Edmonton’s Growing Video Game Industry Sparks National and International Attention

Look out Toronto, Montreal and Vancouver. Edmonton is becoming an attractive market for those in the video game industry because of a new tax credit, reduced business costs due to the drop in oil prices, a good-sized talent pool and an industry leader already established in the city for more than 20 years. That’s what may entice video game companies looking to set up shop in Edmonton.

But how and why did the video game production market emerge in the city referred to as the Gateway to the North? Representatives of the Entertainment Software Association of Canada (ESAC) among others say that Edmonton’s BioWare studio sparked the development of the industry in Alberta’s capital when the company’s game Shattered Steel was released in 1996. The game was immensely popular and it put Edmonton on the video game production map.

From there, other video game studios came onto the market and began producing content that would be sold around the world, according to video game industry advocacy group GameCamp Edmonton in a 2015 report.

Most recently, the British video game startup Improbable chose to set up its first Canadian office in Edmonton, adding another company to the city’s existing industry roster. The game technology company is known for its SpatialOS platform which “allows for rapid iteration and the ability to develop beyond a single server to create highly innovative games.”

The company’s first untitled project is currently under development at the newly launched Edmonton studio, which already employs around 50 people in art, game design, programming and tool development, according to the company’s press release.

ESAC president and CEO Jayson Hilchie says that companies like Improbable that decide to set up shop in Edmonton result from having what he calls an “anchor company” having established roots in a city. In Edmonton’s case, he says, that would be BioWare. “What you see with an anchor company, a behemoth that sets up, everyone goes to work for them. At some point after learning valuable skills, they get transferred to other companies or people get their own company and they splinter off. That’s what creates the cluster effect,” Hilchie explains. “I think that is a truly important part of how an industry works. With the Improbable announcement, you already see that [cluster effect] happening [in Edmonton].”

Hilchie says Edmonton is now tied for fourth place, with Winnipeg, among the cities with the most video game companies. Edmonton and Winnipeg follow much larger industries established in Toronto, Montreal and Vancouver, he adds.

Many have welcomed the growth of the video game industry in Alberta’s capital with companies of various sizes found in the city. “From my perspective, there are both large players like BioWare and smaller studios like BeamDog. It’s really healthy for us as a province and as a city because it increases our intellectual production,” says Vadim Bulitko, a professor with the Department of Computing Science at the University of Alberta.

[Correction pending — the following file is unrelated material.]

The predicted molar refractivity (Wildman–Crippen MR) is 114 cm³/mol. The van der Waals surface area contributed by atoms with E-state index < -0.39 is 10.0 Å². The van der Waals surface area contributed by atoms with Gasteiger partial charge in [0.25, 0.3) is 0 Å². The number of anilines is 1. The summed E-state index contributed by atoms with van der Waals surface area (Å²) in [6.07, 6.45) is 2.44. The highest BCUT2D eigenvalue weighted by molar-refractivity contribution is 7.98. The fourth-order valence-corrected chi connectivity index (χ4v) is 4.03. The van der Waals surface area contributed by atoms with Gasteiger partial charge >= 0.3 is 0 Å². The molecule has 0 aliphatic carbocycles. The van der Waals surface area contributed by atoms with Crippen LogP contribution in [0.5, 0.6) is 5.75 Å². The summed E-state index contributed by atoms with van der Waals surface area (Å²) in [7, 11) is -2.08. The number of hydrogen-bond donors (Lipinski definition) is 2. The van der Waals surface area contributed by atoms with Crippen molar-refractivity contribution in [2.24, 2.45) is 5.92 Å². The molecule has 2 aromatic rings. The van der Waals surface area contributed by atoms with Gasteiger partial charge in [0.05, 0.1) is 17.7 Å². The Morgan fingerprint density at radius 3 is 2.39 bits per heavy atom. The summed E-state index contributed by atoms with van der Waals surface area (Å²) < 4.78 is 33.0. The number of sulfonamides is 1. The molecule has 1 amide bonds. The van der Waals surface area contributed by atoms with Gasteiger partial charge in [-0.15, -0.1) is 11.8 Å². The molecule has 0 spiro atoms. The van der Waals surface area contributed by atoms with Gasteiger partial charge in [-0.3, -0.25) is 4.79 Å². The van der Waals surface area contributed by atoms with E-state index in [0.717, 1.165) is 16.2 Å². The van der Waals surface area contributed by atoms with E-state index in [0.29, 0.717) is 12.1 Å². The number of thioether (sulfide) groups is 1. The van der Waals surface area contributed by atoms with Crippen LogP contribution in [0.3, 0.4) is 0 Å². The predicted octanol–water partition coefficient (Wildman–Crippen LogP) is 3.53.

A screengrab image of Baldur’s Gate, a game produced by Edmonton studio BeamDog.

According to the Alberta Game Development Industry report, the province was home to 28 studios in 2015, 24 of which were located in the Edmonton area. Trent Oster, CEO of Edmonton-based BeamDog and formerly of BioWare, says that Edmonton’s video game market continues to grow as the video game industry overall becomes more competitive.

Trent Oster, CEO of Edmonton studio BeamDog.

“When we [at BioWare] started out, there were maybe 40 games [around the world] being made per month. Now, there are 500 games added to Apple’s App Store each and every day,” says Oster. He says Edmonton is attractive to many video game companies looking for a good-sized talent pool to draw from and reasonable operational costs.

A growing sector

The affordability of operating a video game company in Edmonton compared to larger urban centres in Quebec, Ontario and British Columbia has also made Edmonton more attractive. According to Nordicity’s analysis of the video game industry, in 2017, the costs of running a company, per full-time equivalent, can be 24 per cent lower on average outside of major development centres like Toronto, Montreal and Vancouver.

The growth registered by Edmonton’s video game production industry is part of a national trend. More than 40,000 people were employed on a full-time basis in the video game industry in 2017, up 11 per cent from 2015, according to Nordicity’s report. That growth has attracted the attention of both the federal and provincial governments. In 2017, video game companies contributed more than $2 billion to Canada’s GDP, according to the Nordicity report.